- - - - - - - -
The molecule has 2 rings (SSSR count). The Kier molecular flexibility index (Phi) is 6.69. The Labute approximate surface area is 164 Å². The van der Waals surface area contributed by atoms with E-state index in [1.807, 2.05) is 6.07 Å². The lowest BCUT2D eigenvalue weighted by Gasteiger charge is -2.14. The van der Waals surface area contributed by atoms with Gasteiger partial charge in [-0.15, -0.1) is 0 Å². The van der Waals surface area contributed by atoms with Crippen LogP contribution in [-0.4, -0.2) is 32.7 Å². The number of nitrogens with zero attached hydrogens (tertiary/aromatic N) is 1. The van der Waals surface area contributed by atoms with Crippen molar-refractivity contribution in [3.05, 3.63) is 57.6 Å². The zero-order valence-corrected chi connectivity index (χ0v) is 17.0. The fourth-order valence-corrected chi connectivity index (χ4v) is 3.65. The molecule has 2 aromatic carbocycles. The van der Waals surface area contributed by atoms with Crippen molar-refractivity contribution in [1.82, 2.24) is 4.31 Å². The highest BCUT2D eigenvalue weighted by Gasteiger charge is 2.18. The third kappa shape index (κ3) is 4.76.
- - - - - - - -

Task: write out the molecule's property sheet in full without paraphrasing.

The molecule has 2 rings (SSSR count). The Kier molecular flexibility index (Phi) is 6.69. The Labute approximate surface area is 164 Å². The van der Waals surface area contributed by atoms with E-state index in [1.807, 2.05) is 6.07 Å². The lowest BCUT2D eigenvalue weighted by Gasteiger charge is -2.14. The van der Waals surface area contributed by atoms with Gasteiger partial charge in [-0.15, -0.1) is 0 Å². The van der Waals surface area contributed by atoms with Crippen LogP contribution in [-0.4, -0.2) is 32.7 Å². The number of nitrogens with zero attached hydrogens (tertiary/aromatic N) is 1. The van der Waals surface area contributed by atoms with Crippen molar-refractivity contribution in [3.05, 3.63) is 57.6 Å². The zero-order valence-corrected chi connectivity index (χ0v) is 17.0. The fourth-order valence-corrected chi connectivity index (χ4v) is 3.65. The molecule has 2 aromatic carbocycles. The van der Waals surface area contributed by atoms with Crippen molar-refractivity contribution in [1.82, 2.24) is 4.31 Å². The highest BCUT2D eigenvalue weighted by Gasteiger charge is 2.18. The third kappa shape index (κ3) is 4.76.